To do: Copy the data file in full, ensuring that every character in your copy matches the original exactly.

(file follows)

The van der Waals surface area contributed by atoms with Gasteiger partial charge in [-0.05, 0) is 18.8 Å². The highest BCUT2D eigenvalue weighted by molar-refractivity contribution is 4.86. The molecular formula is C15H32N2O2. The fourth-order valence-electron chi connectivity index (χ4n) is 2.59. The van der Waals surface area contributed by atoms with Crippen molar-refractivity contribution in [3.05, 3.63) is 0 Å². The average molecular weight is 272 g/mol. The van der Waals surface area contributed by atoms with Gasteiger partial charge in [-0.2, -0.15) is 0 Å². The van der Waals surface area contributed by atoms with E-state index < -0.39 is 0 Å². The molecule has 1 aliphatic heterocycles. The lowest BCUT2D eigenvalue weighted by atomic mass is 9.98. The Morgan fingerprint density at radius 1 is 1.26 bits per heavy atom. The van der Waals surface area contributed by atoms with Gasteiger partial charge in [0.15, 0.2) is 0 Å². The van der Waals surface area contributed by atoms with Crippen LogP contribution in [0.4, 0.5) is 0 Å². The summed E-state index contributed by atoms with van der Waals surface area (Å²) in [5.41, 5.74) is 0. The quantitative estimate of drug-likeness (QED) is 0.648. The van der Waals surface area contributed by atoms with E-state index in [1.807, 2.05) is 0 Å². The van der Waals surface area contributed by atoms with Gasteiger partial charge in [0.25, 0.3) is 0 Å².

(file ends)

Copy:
The van der Waals surface area contributed by atoms with Gasteiger partial charge in [-0.05, 0) is 18.8 Å². The highest BCUT2D eigenvalue weighted by molar-refractivity contribution is 4.86. The molecular formula is C15H32N2O2. The fourth-order valence-electron chi connectivity index (χ4n) is 2.59. The van der Waals surface area contributed by atoms with Crippen molar-refractivity contribution in [3.05, 3.63) is 0 Å². The average molecular weight is 272 g/mol. The van der Waals surface area contributed by atoms with Gasteiger partial charge in [-0.2, -0.15) is 0 Å². The van der Waals surface area contributed by atoms with E-state index < -0.39 is 0 Å². The molecule has 1 aliphatic heterocycles. The lowest BCUT2D eigenvalue weighted by atomic mass is 9.98. The Morgan fingerprint density at radius 1 is 1.26 bits per heavy atom. The van der Waals surface area contributed by atoms with Gasteiger partial charge in [0.15, 0.2) is 0 Å². The van der Waals surface area contributed by atoms with Crippen LogP contribution in [0.4, 0.5) is 0 Å². The summed E-state index contributed by atoms with van der Waals surface area (Å²) in [5.41, 5.74) is 0. The quantitative estimate of drug-likeness (QED) is 0.648. The van der Waals surface area contributed by atoms with E-state index in [1.807, 2.05) is 0 Å². The van der Waals surface area contributed by atoms with Gasteiger partial charge in [0.25, 0.3) is 0 Å².